The World has Changed and So Must Our Approach to Branding

blog brand management brand strategy branding entrepreneur tips intellectual property Jun 07, 2022

Shifts in society brought about by the internet, globalisation and digitisation make for a very different world to the 20th century one that spawned our current approach to brand creation. In the 21st century IP needs a more central role in branding.

A common reason I see businesses fail is down to not knowing some critical IP issue. As I mention in my blog, 13 reasons businesses fail trademark infringement is on the rise.  

Twelve years ago, it became my mission to change the way brands are created when a founder I came across went bust after a domain dispute. Had the agency that designed his logo, website and social campaigns advised him to check that he was OK to use the domain name (even though the agency hadn’t chosen the name), the business might have survived. As it was, it wasted £100,000+ of the founder’s life savings. 

The internet has raised the stakes so that brand creators need to adapt and change their approach to brand creation by reflecting IP in their brand strategy. Founders are generally unaware of IP. They assume their branding professionals know everything pertinent to branding, including IP, and would expect their brand advisers to guide them.

 If you’re a designer or marketer who helps determine your clients’ brand strategy, so they understand their market, what their customers want and need, who their competitors are and offer, then you’re capable of learning how to incorporate IP strategy in the mix. It’s crucial to update branding services to be relevant in the 21st century environment we live in.

Just as company law isn’t a subject that entrepreneurs or accountants leave purely to corporate lawyers, so IP is a subject designers and marketers need to understand and include in their clients’ brand strategy. IP strategy is key to knowing what approach to take to naming and the type of identifiers to develop. It comes before trademark searches and registration because it determines the choices of names and other identifiers.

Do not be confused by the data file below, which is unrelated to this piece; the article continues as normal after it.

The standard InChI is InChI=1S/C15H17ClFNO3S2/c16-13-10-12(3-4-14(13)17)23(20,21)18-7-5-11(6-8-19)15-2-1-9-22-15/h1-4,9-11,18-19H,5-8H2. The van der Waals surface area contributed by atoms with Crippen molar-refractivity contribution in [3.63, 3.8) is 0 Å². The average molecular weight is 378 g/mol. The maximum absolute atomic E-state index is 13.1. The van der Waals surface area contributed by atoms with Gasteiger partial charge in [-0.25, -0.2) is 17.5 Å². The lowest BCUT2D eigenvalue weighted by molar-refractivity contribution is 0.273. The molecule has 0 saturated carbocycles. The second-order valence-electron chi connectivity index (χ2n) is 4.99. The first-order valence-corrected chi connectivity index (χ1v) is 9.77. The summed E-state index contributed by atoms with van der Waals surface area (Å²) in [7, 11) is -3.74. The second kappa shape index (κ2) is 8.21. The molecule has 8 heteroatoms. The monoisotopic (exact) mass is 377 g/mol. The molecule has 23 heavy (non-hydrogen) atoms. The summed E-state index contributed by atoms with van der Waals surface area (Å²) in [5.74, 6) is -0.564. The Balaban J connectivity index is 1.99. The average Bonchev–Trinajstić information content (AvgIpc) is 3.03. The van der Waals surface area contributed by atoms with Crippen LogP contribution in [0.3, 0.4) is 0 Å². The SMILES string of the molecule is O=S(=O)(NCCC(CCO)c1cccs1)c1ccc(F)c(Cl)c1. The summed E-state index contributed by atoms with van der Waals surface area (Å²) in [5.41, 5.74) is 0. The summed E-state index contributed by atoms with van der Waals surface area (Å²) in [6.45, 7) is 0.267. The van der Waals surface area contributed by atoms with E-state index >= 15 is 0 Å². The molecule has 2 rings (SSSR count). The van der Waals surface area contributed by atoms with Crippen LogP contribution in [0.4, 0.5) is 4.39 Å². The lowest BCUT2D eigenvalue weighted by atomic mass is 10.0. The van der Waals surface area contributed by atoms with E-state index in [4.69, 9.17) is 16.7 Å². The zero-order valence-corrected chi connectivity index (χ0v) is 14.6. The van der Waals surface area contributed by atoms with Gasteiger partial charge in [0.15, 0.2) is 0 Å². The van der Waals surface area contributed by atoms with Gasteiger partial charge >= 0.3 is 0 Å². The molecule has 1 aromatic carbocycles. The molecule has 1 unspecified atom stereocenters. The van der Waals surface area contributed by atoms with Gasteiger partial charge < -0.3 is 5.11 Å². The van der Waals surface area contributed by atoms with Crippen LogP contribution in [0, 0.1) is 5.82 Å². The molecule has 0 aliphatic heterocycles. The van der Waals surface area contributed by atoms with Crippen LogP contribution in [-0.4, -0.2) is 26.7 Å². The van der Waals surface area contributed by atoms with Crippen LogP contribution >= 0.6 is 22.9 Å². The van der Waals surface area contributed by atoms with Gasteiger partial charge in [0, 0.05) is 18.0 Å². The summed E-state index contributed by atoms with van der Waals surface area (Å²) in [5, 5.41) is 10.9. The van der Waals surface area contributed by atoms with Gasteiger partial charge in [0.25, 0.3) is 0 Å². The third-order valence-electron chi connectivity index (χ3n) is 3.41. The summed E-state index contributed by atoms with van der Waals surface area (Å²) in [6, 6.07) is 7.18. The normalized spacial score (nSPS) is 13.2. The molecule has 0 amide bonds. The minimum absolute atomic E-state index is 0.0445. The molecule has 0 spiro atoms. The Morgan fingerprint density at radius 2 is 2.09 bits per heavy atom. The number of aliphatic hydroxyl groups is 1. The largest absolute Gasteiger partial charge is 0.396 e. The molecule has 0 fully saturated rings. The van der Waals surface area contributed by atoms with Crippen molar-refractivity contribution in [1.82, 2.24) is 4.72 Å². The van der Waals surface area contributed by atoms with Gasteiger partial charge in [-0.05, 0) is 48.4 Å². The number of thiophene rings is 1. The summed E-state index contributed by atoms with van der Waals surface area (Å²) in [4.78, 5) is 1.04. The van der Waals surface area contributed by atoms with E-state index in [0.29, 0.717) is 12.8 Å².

Our effectiveness as brand creators lies in the success of the brands we help create. If a client’s business fails for reasons falling squarely within our remit, then it reflects on us. We fail by association. To develop a reputation for excellence we need to care deeply about the success of the brands we help create.

bCurrently, branding agencies only discuss IP with their clients at the end of projects once a name has been chosen and the visual identity created. The client is then advised to do its own due diligence checks. But if you create a name for a client without first discussing that the client is responsible for the legal searches, that ignores the fact that the client may not have a budget for due diligence. They may believe you’re being overly cautious. They often don’t understand the risks of a possible rebrand down the line. Yet infringement can hit businesses years later. As mentioned in: The Role of Brand Names in Business China Tang had to rebrand even though it had been using its name for 12 years. A name that has had inadequate due diligence checks is risky so either your own searches need to be thorough trademark checks, which they rarely are, or you need to properly discuss IP strategy with clients.

To provide an improved service involves plugging the gap in your knowledge of IP so you can discuss IP with your clients and establish their IP strategy. If the client has no budget for IP protection, they may need to use their own name to reduce risks, but there are other options open to them too as you will find out if you do the Brand Tuned Accreditation program. I would love to support your IP learning– not to teach you what IP is. There are plenty of courses out there on IP rights. That’s not the focus of my course. I cover the brand related IP you need to know, so you can first establish the IP and brand strategy to determine what actions to take during branding to develop distinctive brands.

In the 2020s and beyond a better brand creation service involves leaving your comfort zone. The status quo is no longer a viable option if you want to be known by the success of your clients. Fostering greater business success for your clients might also include offering an IP protection service so IP becomes a profit centre for you. This is explained in the Brand Tuned Accreditation course. Download the brochure to review the syllabus, and do get in touch with me if you have any questions. Early birds get 3 consultation sessions with me to implement the learnings in their business and career.

Should Lawyers Offer a Brand Creation Service? is a question I posed last week because, despite the importance of IP in branding, lawyers’ role in it is marginal, and is reducing all the time. But legal professionals don’t need to want to offer brand creation services to benefit from the Brand Tuned Accreditation course. Developing deeper insights about the business problems clients are solving when they create their brands equips you to better support their legal needs. Understanding the constraints means you can offer better informed guidance.